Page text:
Once the world's top exporter of black caviar, Russia is building fish farms to harvest the gourmet delicacy as it aims to bring its sturgeon stocks back from the brink.
In Gamzyuki, a tiny village in the Kaluga region, around 200 kilometres (125 miles) south of Moscow, a fish farm has the ambitious goal of producing 16 tons of the sturgeon eggs per year by 2014.
Opened three years ago, it is one of dozens of sturgeon farms that have opened in Russia recently, aiming to rebuild the nation's reputation as the world's premium exporter of caviar.
In a brightly-lit hangar, thousands of the distinctive fish with pointed snouts and whisker-like barbels swirl around in dozens of vast pools, tended by white-coated workers.
Several times a month, the workers net the fish and extract their eggs through a careful incision in a technique that does not kill the long-lived fish - unlike those caught in the wild, which are simply slashed open.
Such unsustainable fishing grew rampantly after the fall of the Soviet Union and led to stocks falling so low that Russia nine years ago introduced a moratorium on commercial fishing of sturgeon in the Caspian Sea.
The other countries bordering the Caspian Sea, the source of 90 percent of the world's non-farmed caviar, also agreed to respect the moratorium.
At the Gamzyuki fish farm, workers in gloves and plastic caps make a shallow incision in a fish's belly and squeeze the granular black eggs into a steel basin.
"It makes economic sense, since we only have to farm a third as many fish as if we had to kill them," said the farm's director, Vladimir Kalashnikov, a former fisherman from the city of Astrakhan on the Caspian Sea.
So far, the fish farm has produced just five tons of caviar per year because its fish, aged up to seven, are still reaching full size.
"At the moment, we are only at the preliminary stage. We need to give the fish time to produce caviar," Kalashnikov said.
Farming of caviar has bright prospects, while the moratorium will take decades to take effect and revive the wild sturgeon population, he cautioned.
"It is hard to believe that the (wild) sturgeon population will re-establish itself in the next 20 years," he cautioned.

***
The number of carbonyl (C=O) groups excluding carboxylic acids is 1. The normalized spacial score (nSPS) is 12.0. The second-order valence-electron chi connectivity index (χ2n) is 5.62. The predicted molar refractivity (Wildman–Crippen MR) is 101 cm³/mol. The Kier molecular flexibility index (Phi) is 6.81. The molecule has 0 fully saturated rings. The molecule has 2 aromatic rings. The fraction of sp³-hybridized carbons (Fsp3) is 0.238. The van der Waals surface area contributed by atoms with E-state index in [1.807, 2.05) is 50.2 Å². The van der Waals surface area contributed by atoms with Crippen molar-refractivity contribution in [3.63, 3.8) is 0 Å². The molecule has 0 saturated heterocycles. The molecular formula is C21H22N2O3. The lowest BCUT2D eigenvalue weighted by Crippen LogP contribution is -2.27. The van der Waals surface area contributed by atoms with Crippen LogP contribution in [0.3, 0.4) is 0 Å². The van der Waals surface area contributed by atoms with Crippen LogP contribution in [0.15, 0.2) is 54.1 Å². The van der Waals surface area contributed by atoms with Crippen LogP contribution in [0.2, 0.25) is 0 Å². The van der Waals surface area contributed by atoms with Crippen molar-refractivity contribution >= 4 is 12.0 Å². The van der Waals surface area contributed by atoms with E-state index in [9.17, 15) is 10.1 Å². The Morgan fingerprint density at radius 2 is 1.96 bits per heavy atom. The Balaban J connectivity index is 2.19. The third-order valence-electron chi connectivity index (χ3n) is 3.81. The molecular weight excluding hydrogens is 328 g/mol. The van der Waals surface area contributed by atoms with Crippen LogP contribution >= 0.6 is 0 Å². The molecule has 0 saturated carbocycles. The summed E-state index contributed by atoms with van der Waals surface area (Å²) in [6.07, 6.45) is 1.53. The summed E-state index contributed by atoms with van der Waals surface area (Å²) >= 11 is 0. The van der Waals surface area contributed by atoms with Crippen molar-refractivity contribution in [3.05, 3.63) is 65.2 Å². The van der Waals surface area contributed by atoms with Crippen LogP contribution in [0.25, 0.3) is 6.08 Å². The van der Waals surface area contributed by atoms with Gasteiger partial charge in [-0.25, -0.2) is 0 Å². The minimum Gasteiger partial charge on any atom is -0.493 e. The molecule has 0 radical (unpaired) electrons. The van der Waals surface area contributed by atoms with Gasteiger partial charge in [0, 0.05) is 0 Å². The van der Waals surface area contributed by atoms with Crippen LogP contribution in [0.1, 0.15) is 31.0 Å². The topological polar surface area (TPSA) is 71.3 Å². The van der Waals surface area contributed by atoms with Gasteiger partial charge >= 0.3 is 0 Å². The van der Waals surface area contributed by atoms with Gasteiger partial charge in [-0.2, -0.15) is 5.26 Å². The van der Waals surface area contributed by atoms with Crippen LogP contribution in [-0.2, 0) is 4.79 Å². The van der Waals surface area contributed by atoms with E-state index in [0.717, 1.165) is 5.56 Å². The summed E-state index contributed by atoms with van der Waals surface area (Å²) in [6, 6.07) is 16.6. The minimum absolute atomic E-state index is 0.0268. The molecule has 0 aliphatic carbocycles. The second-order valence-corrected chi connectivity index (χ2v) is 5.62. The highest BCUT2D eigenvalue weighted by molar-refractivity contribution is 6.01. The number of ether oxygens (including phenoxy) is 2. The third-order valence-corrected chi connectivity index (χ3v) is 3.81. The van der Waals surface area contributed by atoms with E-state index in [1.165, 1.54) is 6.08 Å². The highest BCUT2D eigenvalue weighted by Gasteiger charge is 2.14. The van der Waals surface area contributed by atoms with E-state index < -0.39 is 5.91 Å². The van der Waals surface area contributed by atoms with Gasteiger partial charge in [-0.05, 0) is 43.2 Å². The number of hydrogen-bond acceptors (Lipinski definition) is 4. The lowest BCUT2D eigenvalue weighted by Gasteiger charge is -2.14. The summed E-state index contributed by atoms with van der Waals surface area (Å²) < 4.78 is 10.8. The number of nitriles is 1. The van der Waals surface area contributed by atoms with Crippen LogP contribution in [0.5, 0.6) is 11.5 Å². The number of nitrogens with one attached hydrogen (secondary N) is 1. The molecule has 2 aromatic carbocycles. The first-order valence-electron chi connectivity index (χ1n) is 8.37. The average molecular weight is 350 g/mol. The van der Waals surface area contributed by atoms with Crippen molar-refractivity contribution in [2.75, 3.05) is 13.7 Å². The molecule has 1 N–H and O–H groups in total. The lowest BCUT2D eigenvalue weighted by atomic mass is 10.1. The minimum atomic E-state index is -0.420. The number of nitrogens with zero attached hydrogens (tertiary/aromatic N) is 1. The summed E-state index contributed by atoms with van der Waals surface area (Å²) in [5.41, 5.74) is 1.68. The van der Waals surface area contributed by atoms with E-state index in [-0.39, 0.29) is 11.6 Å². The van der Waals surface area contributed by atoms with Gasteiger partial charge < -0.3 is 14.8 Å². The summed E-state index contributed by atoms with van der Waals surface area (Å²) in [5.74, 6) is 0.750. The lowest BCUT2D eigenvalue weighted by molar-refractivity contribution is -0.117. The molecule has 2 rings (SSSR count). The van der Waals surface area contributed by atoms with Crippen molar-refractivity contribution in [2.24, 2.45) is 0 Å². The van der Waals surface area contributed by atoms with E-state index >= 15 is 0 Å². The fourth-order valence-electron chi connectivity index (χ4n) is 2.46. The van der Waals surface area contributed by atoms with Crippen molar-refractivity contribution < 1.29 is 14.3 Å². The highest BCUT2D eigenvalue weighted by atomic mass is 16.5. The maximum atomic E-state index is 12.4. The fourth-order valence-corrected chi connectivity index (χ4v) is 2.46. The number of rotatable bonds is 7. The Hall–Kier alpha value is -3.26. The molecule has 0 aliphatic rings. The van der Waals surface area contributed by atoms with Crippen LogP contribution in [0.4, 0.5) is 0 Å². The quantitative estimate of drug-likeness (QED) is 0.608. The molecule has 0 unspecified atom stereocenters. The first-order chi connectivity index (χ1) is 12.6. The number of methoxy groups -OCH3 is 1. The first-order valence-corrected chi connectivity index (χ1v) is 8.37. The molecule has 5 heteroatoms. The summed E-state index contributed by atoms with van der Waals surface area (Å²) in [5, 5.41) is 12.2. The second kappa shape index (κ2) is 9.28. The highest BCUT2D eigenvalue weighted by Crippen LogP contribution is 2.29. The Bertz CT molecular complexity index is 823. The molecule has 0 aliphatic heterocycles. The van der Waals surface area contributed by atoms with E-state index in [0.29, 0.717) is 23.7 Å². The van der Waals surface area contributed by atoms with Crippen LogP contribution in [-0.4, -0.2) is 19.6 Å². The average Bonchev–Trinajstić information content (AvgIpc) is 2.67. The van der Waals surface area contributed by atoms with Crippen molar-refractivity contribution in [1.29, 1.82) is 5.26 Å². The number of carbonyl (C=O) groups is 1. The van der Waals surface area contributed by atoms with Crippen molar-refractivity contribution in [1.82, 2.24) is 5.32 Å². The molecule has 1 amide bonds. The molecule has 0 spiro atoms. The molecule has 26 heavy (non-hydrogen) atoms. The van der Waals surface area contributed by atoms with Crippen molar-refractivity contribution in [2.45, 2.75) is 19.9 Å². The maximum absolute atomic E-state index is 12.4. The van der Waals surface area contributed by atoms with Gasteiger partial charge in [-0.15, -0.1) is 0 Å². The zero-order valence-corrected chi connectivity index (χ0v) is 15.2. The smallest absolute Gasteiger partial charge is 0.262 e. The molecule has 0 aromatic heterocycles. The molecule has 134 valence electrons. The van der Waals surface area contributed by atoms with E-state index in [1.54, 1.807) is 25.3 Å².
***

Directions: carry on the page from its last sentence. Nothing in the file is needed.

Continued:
Russian officials agreed that the fish population is under threat.
"Relentless industrialisation and poaching have severely harmed this population," said Alexander Savelyev, spokesman for the Federal Fisheries Agency.
The government has encouraged businessmen to open farms such as the one in Gamzyuki by laying down clear rules for the industry, Savelyev said.
"Three years ago, an investment boom in fish farming started when businessmen felt the government was putting in place reliable, clear rules for the market in the long-term."
The government has also cracked down on sturgeon poaching, launching a "serious fight" against the black market, which a few years ago was estimated to be worth around $1 billion, he said.
In February, the agency issued the first permit for up to 150 kilograms (330 pounds) of farmed caviar to be exported to the European Union and plans to issue additional permits for a total of 2.5 tons this year, Savelyev said.
"We consider that we can become the leaders in this market," he said, estimating that the sales of caviar in the European Union amount to around 350 tons per year.
Russia is not the first country to take a serious interest in sturgeon farming, with countries including France, Israel and China already involved in the industry.
But Savelyev believes Russia has an edge because of its historic cachet as the authentic home of caviar.
A customer choosing between tins of caviar from France, China or Canada or one from Russia will always pick the Russian one, he insisted.
"It's the brand that matters most of all."
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